treatment of asthma  
 
 
     

 

Treatment of asthma Page 1 2 3 4
 
 

Mast cell stabilizers

Cromolyn sodium and nedocromil are mild-to-moderate non steroidal anti-inflammatory medications with a strong safety profile. Both compounds have been shown to reduce asthma symptoms, improve morning peak flow, and reduce the need for quick-relief beta2-agonists. 
The clinical response to cromolyn and nedocromil is less predictable than the response to inhaled corticosteroids. This agent is often tried in childhood asthma, given its safety profile, but may take a month to work. 

Beta2-agonists

Inhaled short-acting beta2-agonists are the medication of choice for the prevention of exercise-induced bronchospasm and for the immediate treatment of acute asthma exacerbations. 
There appears to be some consensus in the medical community that regular (i.e., four times daily) use of beta2-agonists should be discouraged in favor of anti-inflammatory treatment.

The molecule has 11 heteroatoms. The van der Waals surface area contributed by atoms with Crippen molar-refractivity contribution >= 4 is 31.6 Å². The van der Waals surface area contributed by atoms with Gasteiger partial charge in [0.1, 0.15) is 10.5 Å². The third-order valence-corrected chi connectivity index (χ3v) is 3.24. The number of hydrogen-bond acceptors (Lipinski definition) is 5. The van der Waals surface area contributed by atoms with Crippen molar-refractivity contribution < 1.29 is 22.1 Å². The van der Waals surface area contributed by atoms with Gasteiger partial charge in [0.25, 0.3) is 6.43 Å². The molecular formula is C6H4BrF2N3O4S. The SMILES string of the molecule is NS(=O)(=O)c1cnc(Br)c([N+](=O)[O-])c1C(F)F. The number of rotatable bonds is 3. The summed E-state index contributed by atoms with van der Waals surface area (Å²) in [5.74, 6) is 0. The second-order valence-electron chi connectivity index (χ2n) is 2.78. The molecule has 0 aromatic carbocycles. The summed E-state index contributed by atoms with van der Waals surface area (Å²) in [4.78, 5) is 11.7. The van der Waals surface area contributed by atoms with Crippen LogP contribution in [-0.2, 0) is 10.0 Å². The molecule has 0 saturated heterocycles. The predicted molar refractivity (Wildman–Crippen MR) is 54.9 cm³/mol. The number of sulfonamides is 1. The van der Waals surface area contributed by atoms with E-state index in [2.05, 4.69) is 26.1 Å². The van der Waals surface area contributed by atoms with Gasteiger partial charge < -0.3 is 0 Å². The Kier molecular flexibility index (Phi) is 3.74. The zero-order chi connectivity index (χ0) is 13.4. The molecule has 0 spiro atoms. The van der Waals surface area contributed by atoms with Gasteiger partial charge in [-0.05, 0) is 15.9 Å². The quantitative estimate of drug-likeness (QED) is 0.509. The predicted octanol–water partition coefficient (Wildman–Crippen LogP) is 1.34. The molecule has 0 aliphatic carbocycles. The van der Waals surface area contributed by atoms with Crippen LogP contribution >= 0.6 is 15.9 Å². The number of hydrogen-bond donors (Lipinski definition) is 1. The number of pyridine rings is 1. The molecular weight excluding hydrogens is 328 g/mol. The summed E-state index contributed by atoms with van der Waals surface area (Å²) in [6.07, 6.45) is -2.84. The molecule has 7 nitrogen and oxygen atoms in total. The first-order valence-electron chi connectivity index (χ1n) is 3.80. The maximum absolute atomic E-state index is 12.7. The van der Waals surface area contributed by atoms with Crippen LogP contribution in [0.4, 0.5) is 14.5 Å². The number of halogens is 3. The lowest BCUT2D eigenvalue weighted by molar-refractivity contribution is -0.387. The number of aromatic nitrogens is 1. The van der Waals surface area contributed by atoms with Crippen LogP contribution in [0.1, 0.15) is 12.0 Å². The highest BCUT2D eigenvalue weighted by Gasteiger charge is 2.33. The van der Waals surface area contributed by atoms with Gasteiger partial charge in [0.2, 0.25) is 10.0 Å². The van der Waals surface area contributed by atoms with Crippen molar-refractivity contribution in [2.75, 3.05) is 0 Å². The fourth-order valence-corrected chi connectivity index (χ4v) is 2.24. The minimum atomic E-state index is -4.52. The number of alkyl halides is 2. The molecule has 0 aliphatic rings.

Inhaled long-acting beta2-agonists are used as an adjunct to anti-inflammatory therapy for providing long-term control of symptoms, especially nocturnal symptoms, and to prevent exercise-induced bronchospasm. Long-acting beta2-agonists are not to be used for exacerbations. The frequency of beta-agonist use can be a useful monitor of disease activity. Patient education regarding correct use is critical.


Note:
  • Don't use inhaled bronchodilator medication more often than prescribed by your doctor.
  •  

  • When bronchodilator medications fail to control asthma, immediately call your doctor or emergency room.


  • Long-acting beta2-agonists are not to be used for exacerbations.
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    Last edited 24-11-2009